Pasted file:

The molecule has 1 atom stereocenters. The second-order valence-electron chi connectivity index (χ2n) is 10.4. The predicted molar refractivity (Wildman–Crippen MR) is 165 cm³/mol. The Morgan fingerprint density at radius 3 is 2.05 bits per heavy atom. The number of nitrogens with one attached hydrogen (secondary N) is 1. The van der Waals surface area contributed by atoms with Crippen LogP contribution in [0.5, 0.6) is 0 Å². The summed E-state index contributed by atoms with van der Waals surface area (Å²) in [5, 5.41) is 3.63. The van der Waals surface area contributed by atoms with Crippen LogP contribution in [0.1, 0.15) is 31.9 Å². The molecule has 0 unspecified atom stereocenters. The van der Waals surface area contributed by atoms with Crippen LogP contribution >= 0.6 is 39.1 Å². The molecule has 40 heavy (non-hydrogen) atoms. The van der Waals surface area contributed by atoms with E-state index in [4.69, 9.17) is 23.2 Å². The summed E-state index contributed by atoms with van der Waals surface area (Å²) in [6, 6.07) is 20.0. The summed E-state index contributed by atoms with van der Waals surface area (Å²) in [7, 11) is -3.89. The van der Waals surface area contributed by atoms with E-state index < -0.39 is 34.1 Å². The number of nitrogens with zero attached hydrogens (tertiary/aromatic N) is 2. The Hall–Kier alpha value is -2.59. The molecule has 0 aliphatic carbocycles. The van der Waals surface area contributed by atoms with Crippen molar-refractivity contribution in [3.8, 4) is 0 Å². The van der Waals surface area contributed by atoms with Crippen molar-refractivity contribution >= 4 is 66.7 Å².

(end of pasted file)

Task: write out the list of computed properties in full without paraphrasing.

The molecule has 1 atom stereocenters. The second-order valence-electron chi connectivity index (χ2n) is 10.4. The predicted molar refractivity (Wildman–Crippen MR) is 165 cm³/mol. The Morgan fingerprint density at radius 3 is 2.05 bits per heavy atom. The number of nitrogens with one attached hydrogen (secondary N) is 1. The van der Waals surface area contributed by atoms with Crippen LogP contribution in [0.5, 0.6) is 0 Å². The summed E-state index contributed by atoms with van der Waals surface area (Å²) in [5, 5.41) is 3.63. The van der Waals surface area contributed by atoms with Crippen LogP contribution in [0.1, 0.15) is 31.9 Å². The molecule has 0 unspecified atom stereocenters. The van der Waals surface area contributed by atoms with Crippen LogP contribution >= 0.6 is 39.1 Å². The molecule has 40 heavy (non-hydrogen) atoms. The van der Waals surface area contributed by atoms with E-state index in [4.69, 9.17) is 23.2 Å². The summed E-state index contributed by atoms with van der Waals surface area (Å²) in [6, 6.07) is 20.0. The summed E-state index contributed by atoms with van der Waals surface area (Å²) in [7, 11) is -3.89. The van der Waals surface area contributed by atoms with E-state index < -0.39 is 34.1 Å². The number of nitrogens with zero attached hydrogens (tertiary/aromatic N) is 2. The Hall–Kier alpha value is -2.59. The molecule has 0 aliphatic carbocycles. The van der Waals surface area contributed by atoms with Crippen molar-refractivity contribution in [3.8, 4) is 0 Å². The van der Waals surface area contributed by atoms with Crippen molar-refractivity contribution >= 4 is 66.7 Å².